Monday, January 21, 2013

Monday Muse: Wisconsin's New Poet Laureate

. . . [Poetry is] one of those things that's just too important
to be left to experts.
~ Max Garland

Max Garland has succeeded Bruce Dethlefsen as Wisconsin's 2013-2014 Poet Laureate. He was selected by the Wisconsin Poet Laureate Commission, now overseen by the Wisconsin Academy of  Sciences, Arts & Letters. (See note below at Wisconsin Academy link.) As did Dethlefsen, Garland will serve a two-year term (January 1, 2013 - December 31, 2014). 

During his tenure, Garland, who has declared that he thinks poetry is fun, said his aim as Poet Laureate will be to "reach out to those who may feel alienated from the world of poetry (or art), and yet have deeply felt experiences to record and honor. . . ." Of particular interest, he said, is "promoting the connection between poetry and place, and urging young, as well as young-at-heart writers, to write of the places they know and explore their relationships with those places in poetry."* 

My post on Dethlefsen and my post on Marilyn L. Taylor, who preceded Dethlefsen in the job, include information about the unpaid position while it was a state position, as well as additional resources to complement those below. 

*  * * * *

. . . [P]oetry offers a place where we (young and old,
experienced or just beginning) can still draw upon the power
of honest and thoughtful words to more deeply express
who we are, who we might become and what connects us as human beings.**

Max Garland, who spent a decade as a mail carrier in western Kentucky and currently is an English professor at University of Wisconsin-Eau Claire, has published two collections of poetry: The Postal Confessions (University of Massachusettts Press, 1994), awarded a Juniper Prize for Poetry and an Outstanding Achievement Award from Wisconsin Library Association, and Hunger Wide as Heaven*** (Cleveland State University Poetry Center, 2006), which won the Cleveland State Poetry Center Open Competition. Garland's chapbook Apparition (Parallel Press) was published in 1999. In addition to teaching and writing, Garland plays in the band Eggplant Heroes, based in Eau Claire.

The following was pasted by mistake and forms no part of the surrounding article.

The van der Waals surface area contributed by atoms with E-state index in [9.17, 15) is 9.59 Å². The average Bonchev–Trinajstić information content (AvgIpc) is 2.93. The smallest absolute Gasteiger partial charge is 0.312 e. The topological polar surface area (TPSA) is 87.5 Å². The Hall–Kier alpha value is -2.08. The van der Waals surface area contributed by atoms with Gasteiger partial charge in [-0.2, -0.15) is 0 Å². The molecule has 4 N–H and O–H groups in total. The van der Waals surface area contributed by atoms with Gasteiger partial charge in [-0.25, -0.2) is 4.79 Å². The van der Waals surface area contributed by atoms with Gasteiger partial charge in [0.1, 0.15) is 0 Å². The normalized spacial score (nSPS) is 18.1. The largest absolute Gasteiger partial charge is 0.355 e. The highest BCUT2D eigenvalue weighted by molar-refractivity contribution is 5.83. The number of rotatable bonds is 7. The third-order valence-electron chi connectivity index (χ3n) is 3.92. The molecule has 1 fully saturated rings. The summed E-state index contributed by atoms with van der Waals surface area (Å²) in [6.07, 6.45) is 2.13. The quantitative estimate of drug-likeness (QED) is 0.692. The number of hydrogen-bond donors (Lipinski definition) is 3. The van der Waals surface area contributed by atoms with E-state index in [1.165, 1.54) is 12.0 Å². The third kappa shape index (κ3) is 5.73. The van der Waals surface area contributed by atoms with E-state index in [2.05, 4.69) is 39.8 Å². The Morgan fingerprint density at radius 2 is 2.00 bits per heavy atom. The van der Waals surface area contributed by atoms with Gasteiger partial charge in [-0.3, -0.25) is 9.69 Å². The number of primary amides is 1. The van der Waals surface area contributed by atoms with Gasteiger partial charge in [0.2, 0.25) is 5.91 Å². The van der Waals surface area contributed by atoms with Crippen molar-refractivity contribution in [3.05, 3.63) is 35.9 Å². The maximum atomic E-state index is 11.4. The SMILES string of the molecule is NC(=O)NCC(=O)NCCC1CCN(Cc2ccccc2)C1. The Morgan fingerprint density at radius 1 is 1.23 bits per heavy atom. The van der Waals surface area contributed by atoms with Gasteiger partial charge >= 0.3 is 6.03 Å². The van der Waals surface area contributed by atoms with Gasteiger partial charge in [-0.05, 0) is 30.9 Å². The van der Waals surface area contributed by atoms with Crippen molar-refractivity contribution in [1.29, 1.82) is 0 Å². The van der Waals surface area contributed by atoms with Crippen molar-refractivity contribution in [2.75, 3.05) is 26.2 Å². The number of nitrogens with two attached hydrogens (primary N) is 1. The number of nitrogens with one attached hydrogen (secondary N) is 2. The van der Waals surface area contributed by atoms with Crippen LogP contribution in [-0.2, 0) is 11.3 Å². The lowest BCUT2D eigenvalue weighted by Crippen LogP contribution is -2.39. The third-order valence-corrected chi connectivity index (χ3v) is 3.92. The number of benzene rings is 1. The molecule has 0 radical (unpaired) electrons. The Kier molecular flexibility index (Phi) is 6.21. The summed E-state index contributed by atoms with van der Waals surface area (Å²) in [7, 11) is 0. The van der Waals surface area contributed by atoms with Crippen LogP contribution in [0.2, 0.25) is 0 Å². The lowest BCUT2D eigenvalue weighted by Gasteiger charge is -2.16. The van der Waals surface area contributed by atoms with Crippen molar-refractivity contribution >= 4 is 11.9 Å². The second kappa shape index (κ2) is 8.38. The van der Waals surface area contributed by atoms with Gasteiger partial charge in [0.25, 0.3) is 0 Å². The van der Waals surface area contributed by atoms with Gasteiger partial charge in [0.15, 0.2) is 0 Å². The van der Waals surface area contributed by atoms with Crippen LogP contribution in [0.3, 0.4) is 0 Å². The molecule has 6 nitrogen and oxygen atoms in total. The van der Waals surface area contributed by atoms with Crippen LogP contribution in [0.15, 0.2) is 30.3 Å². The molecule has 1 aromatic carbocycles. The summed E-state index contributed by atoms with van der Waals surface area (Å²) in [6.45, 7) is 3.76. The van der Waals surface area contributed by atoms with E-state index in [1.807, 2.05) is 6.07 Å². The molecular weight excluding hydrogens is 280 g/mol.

Garland's poetry ranges over such subjects as religious faith (he cites the King James version of the Bible as an early and sustained literary influence), memory and redemption, time's passage, mortality and loss, childhood and family life, the world and Cold War politics, romantic love, loss of innocence, and connection to place (Garland grew up in Paducah, Kentucky). Work, too, figures among influences on his poems (see, for example, "Early Work" in Hunger Wide as Heaven or "The Postal Confessions" in The Postal Confessions); according to a biographical statement in an anthology of Kentucky poets (see link in Resources), Garland not only has been a mail carrier; he also has worked as a grocery store clerk, janitor, termite inspector, paper deliverer, and pizza cook, among other jobs.

. . . what appeals to me about poetry [is] that is allows for individual
 expression, and yet through imagery, metaphor, music and intuitive
 extension, it also allows us to connect to others, living and dead,
 and possibly  yet to be born.  And a good poem is never obsolete. 
Also, poetry, at its best, breeds empathy, 
and we need more of that.****